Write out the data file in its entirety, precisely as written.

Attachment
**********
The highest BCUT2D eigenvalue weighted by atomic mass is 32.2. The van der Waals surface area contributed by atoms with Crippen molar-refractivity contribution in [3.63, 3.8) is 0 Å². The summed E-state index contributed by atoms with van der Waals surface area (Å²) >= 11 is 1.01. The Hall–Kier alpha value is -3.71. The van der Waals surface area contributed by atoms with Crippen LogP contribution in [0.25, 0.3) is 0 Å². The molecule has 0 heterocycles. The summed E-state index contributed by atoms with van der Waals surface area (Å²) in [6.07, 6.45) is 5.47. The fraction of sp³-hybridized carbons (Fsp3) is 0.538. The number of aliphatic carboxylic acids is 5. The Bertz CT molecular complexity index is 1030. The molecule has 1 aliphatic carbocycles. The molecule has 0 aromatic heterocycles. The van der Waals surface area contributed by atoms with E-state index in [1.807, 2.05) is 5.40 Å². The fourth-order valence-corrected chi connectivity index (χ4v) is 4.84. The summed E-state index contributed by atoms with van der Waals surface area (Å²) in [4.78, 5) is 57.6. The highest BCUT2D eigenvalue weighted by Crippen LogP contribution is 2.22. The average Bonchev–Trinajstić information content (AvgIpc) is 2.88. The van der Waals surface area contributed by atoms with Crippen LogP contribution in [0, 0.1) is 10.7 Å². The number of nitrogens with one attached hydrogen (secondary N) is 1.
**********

The highest BCUT2D eigenvalue weighted by atomic mass is 32.2. The van der Waals surface area contributed by atoms with Crippen molar-refractivity contribution in [3.63, 3.8) is 0 Å². The summed E-state index contributed by atoms with van der Waals surface area (Å²) >= 11 is 1.01. The Hall–Kier alpha value is -3.71. The van der Waals surface area contributed by atoms with Crippen LogP contribution in [0.25, 0.3) is 0 Å². The molecule has 0 heterocycles. The summed E-state index contributed by atoms with van der Waals surface area (Å²) in [6.07, 6.45) is 5.47. The fraction of sp³-hybridized carbons (Fsp3) is 0.538. The number of aliphatic carboxylic acids is 5. The Bertz CT molecular complexity index is 1030. The molecule has 1 aliphatic carbocycles. The molecule has 0 aromatic heterocycles. The van der Waals surface area contributed by atoms with E-state index in [1.807, 2.05) is 5.40 Å². The fourth-order valence-corrected chi connectivity index (χ4v) is 4.84. The summed E-state index contributed by atoms with van der Waals surface area (Å²) in [4.78, 5) is 57.6. The highest BCUT2D eigenvalue weighted by Crippen LogP contribution is 2.22. The average Bonchev–Trinajstić information content (AvgIpc) is 2.88. The van der Waals surface area contributed by atoms with Crippen LogP contribution in [0, 0.1) is 10.7 Å². The number of nitrogens with one attached hydrogen (secondary N) is 1.